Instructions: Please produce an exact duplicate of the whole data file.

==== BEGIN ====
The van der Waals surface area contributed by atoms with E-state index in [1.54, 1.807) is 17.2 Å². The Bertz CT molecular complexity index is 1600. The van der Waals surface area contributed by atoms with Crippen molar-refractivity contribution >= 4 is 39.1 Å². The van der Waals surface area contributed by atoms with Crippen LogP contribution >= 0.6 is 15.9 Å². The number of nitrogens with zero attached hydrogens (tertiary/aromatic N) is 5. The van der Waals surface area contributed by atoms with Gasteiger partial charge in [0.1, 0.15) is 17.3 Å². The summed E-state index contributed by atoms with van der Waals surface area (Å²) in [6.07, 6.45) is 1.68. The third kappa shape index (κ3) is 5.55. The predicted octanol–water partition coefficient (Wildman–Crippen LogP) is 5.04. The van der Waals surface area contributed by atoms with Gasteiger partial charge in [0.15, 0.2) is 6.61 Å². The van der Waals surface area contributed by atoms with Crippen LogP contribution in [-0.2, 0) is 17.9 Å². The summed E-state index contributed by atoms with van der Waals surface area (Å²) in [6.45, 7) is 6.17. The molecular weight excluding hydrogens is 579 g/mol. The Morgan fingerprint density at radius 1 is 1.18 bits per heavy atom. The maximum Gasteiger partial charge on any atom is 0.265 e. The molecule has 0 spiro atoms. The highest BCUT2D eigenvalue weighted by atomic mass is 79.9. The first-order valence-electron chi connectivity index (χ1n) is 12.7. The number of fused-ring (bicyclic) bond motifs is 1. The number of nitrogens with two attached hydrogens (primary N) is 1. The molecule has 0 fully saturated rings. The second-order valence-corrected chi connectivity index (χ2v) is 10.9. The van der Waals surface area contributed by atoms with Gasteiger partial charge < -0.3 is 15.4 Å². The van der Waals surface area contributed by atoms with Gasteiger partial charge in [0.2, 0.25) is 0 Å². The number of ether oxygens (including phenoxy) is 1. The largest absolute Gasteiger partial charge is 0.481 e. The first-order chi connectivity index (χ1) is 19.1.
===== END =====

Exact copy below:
The van der Waals surface area contributed by atoms with E-state index in [1.54, 1.807) is 17.2 Å². The Bertz CT molecular complexity index is 1600. The van der Waals surface area contributed by atoms with Crippen molar-refractivity contribution >= 4 is 39.1 Å². The van der Waals surface area contributed by atoms with Crippen LogP contribution >= 0.6 is 15.9 Å². The number of nitrogens with zero attached hydrogens (tertiary/aromatic N) is 5. The van der Waals surface area contributed by atoms with Gasteiger partial charge in [0.1, 0.15) is 17.3 Å². The summed E-state index contributed by atoms with van der Waals surface area (Å²) in [6.07, 6.45) is 1.68. The third kappa shape index (κ3) is 5.55. The predicted octanol–water partition coefficient (Wildman–Crippen LogP) is 5.04. The van der Waals surface area contributed by atoms with Gasteiger partial charge in [0.15, 0.2) is 6.61 Å². The van der Waals surface area contributed by atoms with Crippen LogP contribution in [-0.2, 0) is 17.9 Å². The summed E-state index contributed by atoms with van der Waals surface area (Å²) in [6.45, 7) is 6.17. The molecular weight excluding hydrogens is 579 g/mol. The Morgan fingerprint density at radius 1 is 1.18 bits per heavy atom. The maximum Gasteiger partial charge on any atom is 0.265 e. The molecule has 0 spiro atoms. The highest BCUT2D eigenvalue weighted by atomic mass is 79.9. The first-order valence-electron chi connectivity index (χ1n) is 12.7. The number of fused-ring (bicyclic) bond motifs is 1. The number of nitrogens with two attached hydrogens (primary N) is 1. The molecule has 0 fully saturated rings. The second-order valence-corrected chi connectivity index (χ2v) is 10.9. The van der Waals surface area contributed by atoms with Gasteiger partial charge < -0.3 is 15.4 Å². The van der Waals surface area contributed by atoms with Gasteiger partial charge in [0.2, 0.25) is 0 Å². The number of ether oxygens (including phenoxy) is 1. The largest absolute Gasteiger partial charge is 0.481 e. The first-order chi connectivity index (χ1) is 19.1.